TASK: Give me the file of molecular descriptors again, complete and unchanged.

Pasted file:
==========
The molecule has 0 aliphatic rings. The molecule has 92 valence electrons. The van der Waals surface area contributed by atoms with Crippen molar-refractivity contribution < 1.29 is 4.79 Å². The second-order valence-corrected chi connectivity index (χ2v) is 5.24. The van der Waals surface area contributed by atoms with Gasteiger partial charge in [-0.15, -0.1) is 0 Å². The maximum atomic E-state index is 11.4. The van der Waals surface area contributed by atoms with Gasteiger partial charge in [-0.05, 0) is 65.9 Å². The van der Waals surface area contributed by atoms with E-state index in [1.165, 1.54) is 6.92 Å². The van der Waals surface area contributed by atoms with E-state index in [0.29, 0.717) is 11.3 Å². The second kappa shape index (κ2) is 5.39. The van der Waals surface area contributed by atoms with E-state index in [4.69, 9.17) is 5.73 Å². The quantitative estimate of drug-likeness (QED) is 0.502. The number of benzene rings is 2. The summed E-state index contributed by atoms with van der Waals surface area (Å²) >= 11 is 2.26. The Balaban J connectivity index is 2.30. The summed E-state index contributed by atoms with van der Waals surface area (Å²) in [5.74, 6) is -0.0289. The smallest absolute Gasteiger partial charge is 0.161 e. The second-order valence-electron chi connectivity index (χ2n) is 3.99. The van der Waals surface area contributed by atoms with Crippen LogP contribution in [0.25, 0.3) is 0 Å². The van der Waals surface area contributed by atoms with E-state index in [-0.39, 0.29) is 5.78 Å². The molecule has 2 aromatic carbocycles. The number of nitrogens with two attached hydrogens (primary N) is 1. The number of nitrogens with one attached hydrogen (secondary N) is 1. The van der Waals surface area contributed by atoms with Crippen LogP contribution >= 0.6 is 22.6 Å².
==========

The molecule has 0 aliphatic rings. The molecule has 92 valence electrons. The van der Waals surface area contributed by atoms with Crippen molar-refractivity contribution < 1.29 is 4.79 Å². The second-order valence-corrected chi connectivity index (χ2v) is 5.24. The van der Waals surface area contributed by atoms with Gasteiger partial charge in [-0.15, -0.1) is 0 Å². The maximum atomic E-state index is 11.4. The van der Waals surface area contributed by atoms with Gasteiger partial charge in [-0.05, 0) is 65.9 Å². The van der Waals surface area contributed by atoms with E-state index in [1.165, 1.54) is 6.92 Å². The van der Waals surface area contributed by atoms with E-state index in [0.29, 0.717) is 11.3 Å². The second kappa shape index (κ2) is 5.39. The van der Waals surface area contributed by atoms with E-state index in [4.69, 9.17) is 5.73 Å². The quantitative estimate of drug-likeness (QED) is 0.502. The number of benzene rings is 2. The summed E-state index contributed by atoms with van der Waals surface area (Å²) >= 11 is 2.26. The Balaban J connectivity index is 2.30. The summed E-state index contributed by atoms with van der Waals surface area (Å²) in [5.74, 6) is -0.0289. The smallest absolute Gasteiger partial charge is 0.161 e. The second-order valence-electron chi connectivity index (χ2n) is 3.99. The van der Waals surface area contributed by atoms with Crippen LogP contribution in [0.25, 0.3) is 0 Å². The van der Waals surface area contributed by atoms with E-state index in [-0.39, 0.29) is 5.78 Å². The molecule has 2 aromatic carbocycles. The number of nitrogens with two attached hydrogens (primary N) is 1. The number of nitrogens with one attached hydrogen (secondary N) is 1. The van der Waals surface area contributed by atoms with Crippen LogP contribution >= 0.6 is 22.6 Å².